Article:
Tuesday, November 15, 2016

Early Winter Insectivores in the Western GTA (Part 1)

At the end of October I found this Canada Warbler in Mississauga. This is record late for the area, and really crazy as, per eBird, most Canadas are already at or near their tropical wintering grounds. However, this sighting is perhaps not that surprising given the records of warblers and other insectivores in this area into early winter every year.

In the last six Decembers, at least 16 species of warblers have been seen along Lake Ontario from Toronto to Hamilton*. What are insectivorous birds doing in Canada in the winter? The answer isn't totally clear, but there are a few possibilities. Some are definitely sick or injured birds incapable of accomplishing a long migration. Others may be utterly lost. A third and most intriguing possibility is that global warming and human development are allowing certain species to winter much farther north than they used to. We could be seeing a vanguard of a change in wintering behavior for some populations, much like has famously occurred among European Blackcaps, with large portions of the population now wintering at British bird feeders.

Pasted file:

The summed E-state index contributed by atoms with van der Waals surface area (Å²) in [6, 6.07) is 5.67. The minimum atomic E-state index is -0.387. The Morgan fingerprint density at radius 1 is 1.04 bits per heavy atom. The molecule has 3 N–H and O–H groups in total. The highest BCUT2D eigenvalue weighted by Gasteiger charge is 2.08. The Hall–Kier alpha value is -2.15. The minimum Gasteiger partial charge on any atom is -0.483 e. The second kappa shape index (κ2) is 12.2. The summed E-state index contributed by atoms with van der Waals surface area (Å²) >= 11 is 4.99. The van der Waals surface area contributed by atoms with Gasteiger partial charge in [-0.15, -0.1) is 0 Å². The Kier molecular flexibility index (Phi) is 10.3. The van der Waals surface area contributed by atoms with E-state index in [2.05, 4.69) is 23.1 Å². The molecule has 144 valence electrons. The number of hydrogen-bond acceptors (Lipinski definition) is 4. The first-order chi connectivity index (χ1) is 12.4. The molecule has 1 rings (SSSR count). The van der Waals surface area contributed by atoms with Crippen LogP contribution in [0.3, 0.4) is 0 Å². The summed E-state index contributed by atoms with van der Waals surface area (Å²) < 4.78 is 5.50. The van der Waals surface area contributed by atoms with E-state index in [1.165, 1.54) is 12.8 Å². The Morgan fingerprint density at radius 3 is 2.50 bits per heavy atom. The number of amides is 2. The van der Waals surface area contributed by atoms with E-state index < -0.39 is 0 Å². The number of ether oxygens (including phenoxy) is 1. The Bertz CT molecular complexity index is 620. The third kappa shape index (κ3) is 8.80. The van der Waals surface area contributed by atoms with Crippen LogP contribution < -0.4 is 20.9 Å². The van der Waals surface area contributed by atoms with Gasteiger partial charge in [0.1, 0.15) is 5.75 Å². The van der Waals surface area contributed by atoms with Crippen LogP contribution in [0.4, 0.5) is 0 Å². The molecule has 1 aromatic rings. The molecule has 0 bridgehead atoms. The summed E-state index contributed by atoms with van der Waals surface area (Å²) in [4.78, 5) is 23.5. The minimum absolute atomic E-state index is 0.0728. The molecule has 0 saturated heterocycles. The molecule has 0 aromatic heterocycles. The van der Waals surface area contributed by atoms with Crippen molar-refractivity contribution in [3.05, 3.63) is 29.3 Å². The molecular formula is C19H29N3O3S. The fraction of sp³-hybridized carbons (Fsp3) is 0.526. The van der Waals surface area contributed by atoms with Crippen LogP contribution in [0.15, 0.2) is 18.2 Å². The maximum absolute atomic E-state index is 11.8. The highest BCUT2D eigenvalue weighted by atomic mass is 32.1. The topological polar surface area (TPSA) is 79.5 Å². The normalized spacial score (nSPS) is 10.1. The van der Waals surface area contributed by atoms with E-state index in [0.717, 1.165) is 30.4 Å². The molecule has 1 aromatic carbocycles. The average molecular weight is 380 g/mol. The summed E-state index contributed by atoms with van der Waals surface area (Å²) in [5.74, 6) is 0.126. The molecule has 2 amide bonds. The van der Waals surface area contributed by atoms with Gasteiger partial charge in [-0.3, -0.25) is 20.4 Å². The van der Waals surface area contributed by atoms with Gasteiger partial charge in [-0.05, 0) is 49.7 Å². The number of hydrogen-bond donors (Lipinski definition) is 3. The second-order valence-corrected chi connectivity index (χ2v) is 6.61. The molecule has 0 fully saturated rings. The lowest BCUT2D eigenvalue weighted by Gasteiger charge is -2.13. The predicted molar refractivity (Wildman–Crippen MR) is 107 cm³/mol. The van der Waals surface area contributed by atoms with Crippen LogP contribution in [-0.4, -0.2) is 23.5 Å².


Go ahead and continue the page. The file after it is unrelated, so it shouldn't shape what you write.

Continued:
Now, this certainly isn't occurring in quite the same way with our warblers - the vast majority of individuals disappear (and presumably perish) long before spring returns. Only a few species like Yellow-rumped and Pine can survive our winters with any regularity. Still, it wouldn't surprise me if we're seeing a northward shift in the wintering ranges of many of these species into the southern United States, especially with habitat loss in the tropics. Mostly baseless speculation, but fun to think about.

This Yellow-rumped Warbler survived the winter of 2012-2013 in Oakville.